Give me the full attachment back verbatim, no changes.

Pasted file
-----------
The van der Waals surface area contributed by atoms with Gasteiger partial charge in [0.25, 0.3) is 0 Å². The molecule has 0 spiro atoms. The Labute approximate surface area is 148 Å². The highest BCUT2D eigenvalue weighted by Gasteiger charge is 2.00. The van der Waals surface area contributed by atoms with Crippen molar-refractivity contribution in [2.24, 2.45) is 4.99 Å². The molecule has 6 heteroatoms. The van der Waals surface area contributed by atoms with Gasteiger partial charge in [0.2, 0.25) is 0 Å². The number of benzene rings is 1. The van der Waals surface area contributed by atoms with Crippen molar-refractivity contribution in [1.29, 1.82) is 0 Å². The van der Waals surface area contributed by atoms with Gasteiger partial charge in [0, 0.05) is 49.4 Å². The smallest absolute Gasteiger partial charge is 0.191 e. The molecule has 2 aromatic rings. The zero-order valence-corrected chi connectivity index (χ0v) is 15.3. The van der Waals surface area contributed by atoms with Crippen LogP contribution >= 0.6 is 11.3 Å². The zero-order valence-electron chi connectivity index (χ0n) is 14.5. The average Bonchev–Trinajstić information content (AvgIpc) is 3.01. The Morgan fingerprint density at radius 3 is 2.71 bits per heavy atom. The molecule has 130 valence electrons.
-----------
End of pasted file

The van der Waals surface area contributed by atoms with Gasteiger partial charge in [0.25, 0.3) is 0 Å². The molecule has 0 spiro atoms. The Labute approximate surface area is 148 Å². The highest BCUT2D eigenvalue weighted by Gasteiger charge is 2.00. The van der Waals surface area contributed by atoms with Crippen molar-refractivity contribution in [2.24, 2.45) is 4.99 Å². The molecule has 6 heteroatoms. The van der Waals surface area contributed by atoms with Gasteiger partial charge in [0.2, 0.25) is 0 Å². The number of benzene rings is 1. The van der Waals surface area contributed by atoms with Crippen molar-refractivity contribution in [1.29, 1.82) is 0 Å². The van der Waals surface area contributed by atoms with Gasteiger partial charge in [0, 0.05) is 49.4 Å². The smallest absolute Gasteiger partial charge is 0.191 e. The molecule has 2 aromatic rings. The zero-order valence-corrected chi connectivity index (χ0v) is 15.3. The van der Waals surface area contributed by atoms with Crippen LogP contribution >= 0.6 is 11.3 Å². The zero-order valence-electron chi connectivity index (χ0n) is 14.5. The average Bonchev–Trinajstić information content (AvgIpc) is 3.01. The Morgan fingerprint density at radius 3 is 2.71 bits per heavy atom. The molecule has 130 valence electrons.